African immigration to Europe
African immigrants to Europe are those who live in or who are born in Africa, who immigrate to Europe. Although immigration from Africa to Europe has increased substantially in recent decades, it is not a recent phenomenon.
The Roman Emperor Septimius Severus was born in North Africa, in what is now modern day Libya. North Africans moved to Britain during Roman rule.
Some white British men have a Y chromosome haplogroup originating from sub Saharan African males.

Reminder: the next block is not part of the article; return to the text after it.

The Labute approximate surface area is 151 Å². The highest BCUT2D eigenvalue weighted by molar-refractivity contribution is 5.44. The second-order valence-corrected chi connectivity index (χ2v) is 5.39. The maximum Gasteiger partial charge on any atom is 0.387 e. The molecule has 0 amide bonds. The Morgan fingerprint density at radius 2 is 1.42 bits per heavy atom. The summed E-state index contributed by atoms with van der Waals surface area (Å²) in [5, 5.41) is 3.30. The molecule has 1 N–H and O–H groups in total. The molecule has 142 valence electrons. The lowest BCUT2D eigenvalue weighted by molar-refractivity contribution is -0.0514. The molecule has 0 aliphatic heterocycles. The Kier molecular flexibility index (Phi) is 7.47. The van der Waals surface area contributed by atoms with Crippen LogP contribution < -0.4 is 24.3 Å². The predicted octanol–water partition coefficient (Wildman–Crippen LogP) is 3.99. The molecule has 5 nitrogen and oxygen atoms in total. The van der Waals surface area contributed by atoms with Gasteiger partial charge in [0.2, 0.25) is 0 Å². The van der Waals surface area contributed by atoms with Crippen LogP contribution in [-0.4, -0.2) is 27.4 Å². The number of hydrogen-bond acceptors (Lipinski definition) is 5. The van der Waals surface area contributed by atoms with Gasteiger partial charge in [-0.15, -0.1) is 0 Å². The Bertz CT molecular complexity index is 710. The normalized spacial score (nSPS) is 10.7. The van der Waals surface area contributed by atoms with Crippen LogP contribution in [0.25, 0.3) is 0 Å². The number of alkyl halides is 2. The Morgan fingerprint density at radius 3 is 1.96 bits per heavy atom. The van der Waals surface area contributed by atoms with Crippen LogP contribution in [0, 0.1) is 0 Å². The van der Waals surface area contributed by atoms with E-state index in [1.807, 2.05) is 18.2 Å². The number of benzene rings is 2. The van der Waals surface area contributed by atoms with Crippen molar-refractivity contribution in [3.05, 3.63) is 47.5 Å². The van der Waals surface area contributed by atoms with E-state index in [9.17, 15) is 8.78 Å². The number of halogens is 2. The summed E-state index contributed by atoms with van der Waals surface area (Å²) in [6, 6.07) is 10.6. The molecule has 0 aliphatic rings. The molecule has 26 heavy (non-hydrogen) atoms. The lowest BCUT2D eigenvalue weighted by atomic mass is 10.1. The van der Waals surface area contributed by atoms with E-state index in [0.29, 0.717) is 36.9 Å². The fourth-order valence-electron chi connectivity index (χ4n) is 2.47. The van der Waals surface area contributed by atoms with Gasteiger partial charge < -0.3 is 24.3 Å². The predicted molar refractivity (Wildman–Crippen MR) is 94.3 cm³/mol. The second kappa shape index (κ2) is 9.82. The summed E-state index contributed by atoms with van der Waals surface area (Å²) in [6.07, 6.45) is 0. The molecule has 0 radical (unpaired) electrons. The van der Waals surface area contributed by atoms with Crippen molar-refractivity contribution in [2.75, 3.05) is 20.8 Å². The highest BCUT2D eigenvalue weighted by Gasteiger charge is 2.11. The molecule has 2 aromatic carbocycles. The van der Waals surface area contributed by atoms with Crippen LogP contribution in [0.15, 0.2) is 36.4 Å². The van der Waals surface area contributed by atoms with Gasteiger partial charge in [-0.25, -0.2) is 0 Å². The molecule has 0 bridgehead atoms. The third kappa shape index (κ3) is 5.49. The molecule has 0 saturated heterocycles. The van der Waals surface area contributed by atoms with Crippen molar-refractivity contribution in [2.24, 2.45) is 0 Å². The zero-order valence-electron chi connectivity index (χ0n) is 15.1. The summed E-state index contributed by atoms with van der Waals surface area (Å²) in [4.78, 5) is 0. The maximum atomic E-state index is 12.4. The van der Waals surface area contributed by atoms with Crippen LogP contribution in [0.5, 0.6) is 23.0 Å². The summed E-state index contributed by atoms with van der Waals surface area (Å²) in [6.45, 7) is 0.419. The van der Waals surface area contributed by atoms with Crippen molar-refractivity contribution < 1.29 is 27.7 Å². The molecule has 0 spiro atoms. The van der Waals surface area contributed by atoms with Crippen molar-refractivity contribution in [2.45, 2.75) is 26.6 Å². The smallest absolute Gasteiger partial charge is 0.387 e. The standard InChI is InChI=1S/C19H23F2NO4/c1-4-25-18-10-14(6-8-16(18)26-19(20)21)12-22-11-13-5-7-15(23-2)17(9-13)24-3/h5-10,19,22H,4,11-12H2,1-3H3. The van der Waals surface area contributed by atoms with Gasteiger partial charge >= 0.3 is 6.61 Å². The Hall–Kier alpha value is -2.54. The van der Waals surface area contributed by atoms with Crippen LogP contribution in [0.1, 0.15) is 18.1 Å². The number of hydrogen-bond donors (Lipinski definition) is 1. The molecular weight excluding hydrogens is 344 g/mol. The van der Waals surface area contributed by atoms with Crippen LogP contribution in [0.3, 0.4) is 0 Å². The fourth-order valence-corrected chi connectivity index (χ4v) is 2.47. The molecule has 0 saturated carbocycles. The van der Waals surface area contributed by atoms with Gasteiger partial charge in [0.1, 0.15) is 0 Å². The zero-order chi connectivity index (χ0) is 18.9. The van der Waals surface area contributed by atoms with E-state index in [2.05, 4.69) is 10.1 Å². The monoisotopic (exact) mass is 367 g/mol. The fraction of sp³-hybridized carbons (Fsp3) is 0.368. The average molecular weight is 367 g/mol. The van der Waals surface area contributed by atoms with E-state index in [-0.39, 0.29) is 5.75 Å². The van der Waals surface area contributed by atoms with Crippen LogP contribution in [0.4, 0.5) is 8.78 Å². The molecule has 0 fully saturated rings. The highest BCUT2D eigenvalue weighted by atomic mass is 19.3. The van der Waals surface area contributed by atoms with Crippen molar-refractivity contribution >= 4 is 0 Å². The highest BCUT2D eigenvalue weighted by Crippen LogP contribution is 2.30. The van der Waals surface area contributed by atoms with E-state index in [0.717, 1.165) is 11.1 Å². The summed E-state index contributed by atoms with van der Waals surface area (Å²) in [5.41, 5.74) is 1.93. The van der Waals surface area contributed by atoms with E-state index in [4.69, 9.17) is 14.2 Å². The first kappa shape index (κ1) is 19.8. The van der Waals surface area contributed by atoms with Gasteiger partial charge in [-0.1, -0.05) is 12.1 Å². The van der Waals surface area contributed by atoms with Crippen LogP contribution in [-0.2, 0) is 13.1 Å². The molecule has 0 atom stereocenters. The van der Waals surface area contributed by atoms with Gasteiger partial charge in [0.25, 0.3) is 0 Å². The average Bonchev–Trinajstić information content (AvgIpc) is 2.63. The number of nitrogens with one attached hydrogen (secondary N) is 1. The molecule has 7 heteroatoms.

Since the 1960s, the main source countries of migration from Africa to Europe have been Morocco, Algeria and Tunisia, resulting in large diasporas with origins in these countries by the end of the 20th century. In the period following the 1973 oil crisis, immigration controls in European states were tightened, but the effect of this was not to reduce migration from North Africa but rather than encourage permanent settlement of previously temporary migrants, and associated family migration. Much of this migration was from the Maghreb to France, The Netherlands, Belgium and Germany. From the second half of the 1980s, the destination countries for migrants from the Maghreb broadened to include Spain and Italy, as a result of increased demand for low-skilled labour in those countries.